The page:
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Tendency football is passive; attack football is dangerous

Take time to enjoy the obvious joys of watching a football game


Mitch from Reno, NV

Vic, I do not understand why we don't move Clay Matthews around on the line like other teams have done with their game-breakers? Can you please enlighten us?

I don't know why the Packers don't move Matthews around, but I am absolutely sure that if you asked that question to Dom Capers and he was willing to give you a detailed explanation of his reason for not moving Matthews around, you would say, "Oh, now I get it." We need to trust that the coaches know what they're doing. There has never been a time in my years covering the NFL that a coach has submitted to strategy conversation with me that I haven't immediately sensed my inability to converse on that level. Their knowledge of the inner workings of the game is intimidating, and Coach Capers is a veteran of five decades of coaching on both the college and professional level. He's coached in five college conferences and two professional leagues. He's schemed to stop everything from the wishbone to the no-huddle. I am absolutely certain he could give you a good reason for what he does schematically.

Tom from Grand Forks, ND

Vic, is it harder nowadays to be medically cleared to play than it was back in Brett Favre's days, for example?

It absolutely is more difficult to be medically cleared to play today. We are in the player-safety era. The NFL just agreed to a nearly $800 million settlement of a player injury lawsuit. Injury awareness has never been greater. Sensitivity to re-injury is at an all-time high. I covered the Steelers in 1977 when Terry Bradshaw broke his left wrist in a game against the Oilers, and he was back under center the following week with a cast on his left arm. That was football back then, but it's not that way today. The game has to prove to the public that it is neither reckless nor negligent. The future of the game is at stake.

Eric from Bloomington, IN

Vic, can you explain what tendency football is? Mike McCarthy mentioned it in this week's "Tuesdays with McCarthy."

Tendency football is a way of describing a defense's reaction to down, distance and formation. It makes sense to play that way, but you're allowing the offense to dictate to you, instead of you dictating to it. It's a logical but somewhat passive way to play. In the second half on Sunday, the Packers were more aggressive on defense. The results were stunning. Be that as it may, I'll remind everyone that attack defense has its dangers. The Packers got caught in a blitz on third-and-12, but were fortunate that Harry Douglas dropped that screen pass. If he catches it, it's Katy bar the door and, all of a sudden, tendency football looks pretty good. Do it any way you please, just make it work.

C.J. from New Hampton, IA

Vic, I know our defense looked better against the Falcons offense, but the Cowboys offense is pretty explosive. I am hopeful, but do you really think our offense can put up more points than Dallas?

We shouldn't expect the Packers to win this game without the defense being a major contributor to the win.

Corbin from Adams, MA

Despite the fact that they have changed from a 3-4 to a 4-3, the Cowboys defense is still horrible. My brother keeps telling me how bad their scheme is and I can't get him to believe me that it is the players, not the scheme. Any advice or wise words that may help?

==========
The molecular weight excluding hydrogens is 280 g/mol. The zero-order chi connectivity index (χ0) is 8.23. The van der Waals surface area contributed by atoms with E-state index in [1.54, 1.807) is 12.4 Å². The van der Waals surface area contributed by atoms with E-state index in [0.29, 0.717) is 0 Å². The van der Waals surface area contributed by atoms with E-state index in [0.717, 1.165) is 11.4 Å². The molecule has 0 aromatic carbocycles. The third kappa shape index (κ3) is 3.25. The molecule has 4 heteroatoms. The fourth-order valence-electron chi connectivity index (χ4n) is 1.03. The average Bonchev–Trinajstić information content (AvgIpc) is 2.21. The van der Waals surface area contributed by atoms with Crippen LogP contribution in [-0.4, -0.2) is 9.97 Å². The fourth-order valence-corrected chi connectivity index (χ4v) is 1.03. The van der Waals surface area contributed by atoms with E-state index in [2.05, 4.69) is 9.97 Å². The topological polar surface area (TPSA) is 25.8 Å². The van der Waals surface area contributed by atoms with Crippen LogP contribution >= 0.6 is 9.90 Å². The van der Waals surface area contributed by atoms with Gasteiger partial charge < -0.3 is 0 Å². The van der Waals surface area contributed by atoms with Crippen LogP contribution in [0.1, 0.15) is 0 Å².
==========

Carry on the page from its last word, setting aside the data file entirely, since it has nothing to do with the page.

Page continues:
Last year, the Cowboys defense was No. 19. This year it's No. 32. Obviously, scheme wasn't the problem.

Ethan from Farley, IA

I read your blog on a daily basis because you're a straight shooter. I see all these Packers fans trying to analyze every aspect of each game and coaching decision to make them feel warm and fuzzy about the playoff hopes. Truth is that on any given day any NFL team can beat another. We need to relax and let what happens happen or these people will drive themselves looney. Agree?

We spend too much time analyzing the unknown and not enough time enjoying the obvious. Why do we do that? Because we've become overexposed to the obvious and we believe we need to look deeper, but I don't think we have to look deeper. I think we need to develop greater sensitivity for the obvious and the simple. When I was a kid and my dad took me to the game, I'd think all week about that experience. I'd remember the smell of those hot dogs that were being passed down the aisle, the ones that you knew cost too much to ask to buy because the answer would be, "Your mother has those at home." I'd think about the people that were around me and how I wondered where they were from and what their lives were like, and how we instantly became friends and talked to each other about the game as though we had known each other for years. I'd tell my friends about the blind man selling pencils on the street, and how the Giants' uniforms were so cool and how Bobby Layne didn't wear a facemask and he wiped the blood from his nose on his right sleeve. I remembered everything, from the graffiti on the pole that blocked my view to the splinter in my seat, but I never once came away from one of those games talking about spider Y2 banana. Let the game entertain you, folks. Don't make it work, don't make it hurt.

Matt from Janesville, WI

Vic, why is it that you spend so much time responding to people who simply bash the column? I've sent numerous, legitimate questions about football and the Packers over the last year or two. I have yet to have one answered, yet, I see you taking the time to respond to someone who simply says your column sucks.

Football is an edge game. My column is about football, so I want it to have an edge. Your question has an edge to it. Congratulations, you made it.

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